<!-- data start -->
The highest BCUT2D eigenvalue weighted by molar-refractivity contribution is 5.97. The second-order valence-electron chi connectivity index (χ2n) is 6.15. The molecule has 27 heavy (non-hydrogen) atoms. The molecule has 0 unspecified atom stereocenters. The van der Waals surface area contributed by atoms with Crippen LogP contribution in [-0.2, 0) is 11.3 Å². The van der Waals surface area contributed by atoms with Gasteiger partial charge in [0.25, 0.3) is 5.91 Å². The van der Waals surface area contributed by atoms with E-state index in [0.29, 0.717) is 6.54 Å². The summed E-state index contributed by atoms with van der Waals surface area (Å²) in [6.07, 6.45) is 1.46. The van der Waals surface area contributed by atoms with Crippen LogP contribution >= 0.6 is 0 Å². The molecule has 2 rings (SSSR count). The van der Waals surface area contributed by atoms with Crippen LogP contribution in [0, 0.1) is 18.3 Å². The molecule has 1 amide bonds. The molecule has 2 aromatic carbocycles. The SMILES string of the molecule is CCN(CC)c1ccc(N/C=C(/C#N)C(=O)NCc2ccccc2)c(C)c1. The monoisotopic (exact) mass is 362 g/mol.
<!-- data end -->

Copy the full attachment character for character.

The highest BCUT2D eigenvalue weighted by molar-refractivity contribution is 5.97. The second-order valence-electron chi connectivity index (χ2n) is 6.15. The molecule has 27 heavy (non-hydrogen) atoms. The molecule has 0 unspecified atom stereocenters. The van der Waals surface area contributed by atoms with Crippen LogP contribution in [-0.2, 0) is 11.3 Å². The van der Waals surface area contributed by atoms with Gasteiger partial charge in [0.25, 0.3) is 5.91 Å². The van der Waals surface area contributed by atoms with E-state index in [0.29, 0.717) is 6.54 Å². The summed E-state index contributed by atoms with van der Waals surface area (Å²) in [6.07, 6.45) is 1.46. The van der Waals surface area contributed by atoms with Crippen LogP contribution >= 0.6 is 0 Å². The molecule has 2 rings (SSSR count). The van der Waals surface area contributed by atoms with Crippen LogP contribution in [0, 0.1) is 18.3 Å². The molecule has 1 amide bonds. The molecule has 2 aromatic carbocycles. The SMILES string of the molecule is CCN(CC)c1ccc(N/C=C(/C#N)C(=O)NCc2ccccc2)c(C)c1. The monoisotopic (exact) mass is 362 g/mol.